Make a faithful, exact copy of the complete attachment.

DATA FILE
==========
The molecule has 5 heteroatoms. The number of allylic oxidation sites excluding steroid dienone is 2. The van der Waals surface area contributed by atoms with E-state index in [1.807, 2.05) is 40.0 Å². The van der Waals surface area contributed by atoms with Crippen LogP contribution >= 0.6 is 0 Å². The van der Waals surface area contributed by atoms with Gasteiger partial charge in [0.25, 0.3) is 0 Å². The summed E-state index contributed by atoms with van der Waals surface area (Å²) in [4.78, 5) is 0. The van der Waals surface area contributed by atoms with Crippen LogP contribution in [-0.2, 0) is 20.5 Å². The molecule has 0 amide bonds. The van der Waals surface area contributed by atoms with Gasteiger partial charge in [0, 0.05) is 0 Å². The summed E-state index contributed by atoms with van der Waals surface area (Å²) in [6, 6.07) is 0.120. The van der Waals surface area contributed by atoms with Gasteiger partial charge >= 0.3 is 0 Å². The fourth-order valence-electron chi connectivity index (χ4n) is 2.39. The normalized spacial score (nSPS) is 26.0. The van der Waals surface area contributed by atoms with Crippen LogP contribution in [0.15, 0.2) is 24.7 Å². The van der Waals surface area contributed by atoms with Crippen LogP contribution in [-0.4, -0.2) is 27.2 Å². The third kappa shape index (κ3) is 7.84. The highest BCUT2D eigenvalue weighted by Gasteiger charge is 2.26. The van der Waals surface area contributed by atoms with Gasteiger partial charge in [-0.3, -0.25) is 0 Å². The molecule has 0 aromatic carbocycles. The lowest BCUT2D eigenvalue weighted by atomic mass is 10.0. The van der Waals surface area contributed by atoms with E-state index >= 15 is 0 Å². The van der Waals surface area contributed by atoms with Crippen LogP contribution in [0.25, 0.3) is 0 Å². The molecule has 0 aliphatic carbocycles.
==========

The molecule has 5 heteroatoms. The number of allylic oxidation sites excluding steroid dienone is 2. The van der Waals surface area contributed by atoms with E-state index in [1.807, 2.05) is 40.0 Å². The van der Waals surface area contributed by atoms with Crippen LogP contribution >= 0.6 is 0 Å². The van der Waals surface area contributed by atoms with Gasteiger partial charge in [0.25, 0.3) is 0 Å². The summed E-state index contributed by atoms with van der Waals surface area (Å²) in [4.78, 5) is 0. The van der Waals surface area contributed by atoms with Crippen LogP contribution in [-0.2, 0) is 20.5 Å². The molecule has 0 amide bonds. The van der Waals surface area contributed by atoms with Gasteiger partial charge in [0, 0.05) is 0 Å². The summed E-state index contributed by atoms with van der Waals surface area (Å²) in [6, 6.07) is 0.120. The van der Waals surface area contributed by atoms with Gasteiger partial charge >= 0.3 is 0 Å². The fourth-order valence-electron chi connectivity index (χ4n) is 2.39. The normalized spacial score (nSPS) is 26.0. The van der Waals surface area contributed by atoms with Crippen LogP contribution in [0.15, 0.2) is 24.7 Å². The van der Waals surface area contributed by atoms with Crippen LogP contribution in [-0.4, -0.2) is 27.2 Å². The third kappa shape index (κ3) is 7.84. The highest BCUT2D eigenvalue weighted by Gasteiger charge is 2.26. The van der Waals surface area contributed by atoms with Gasteiger partial charge in [-0.3, -0.25) is 0 Å². The molecule has 0 aromatic carbocycles. The lowest BCUT2D eigenvalue weighted by atomic mass is 10.0. The van der Waals surface area contributed by atoms with E-state index >= 15 is 0 Å². The van der Waals surface area contributed by atoms with Crippen LogP contribution in [0.25, 0.3) is 0 Å². The molecule has 0 aliphatic carbocycles.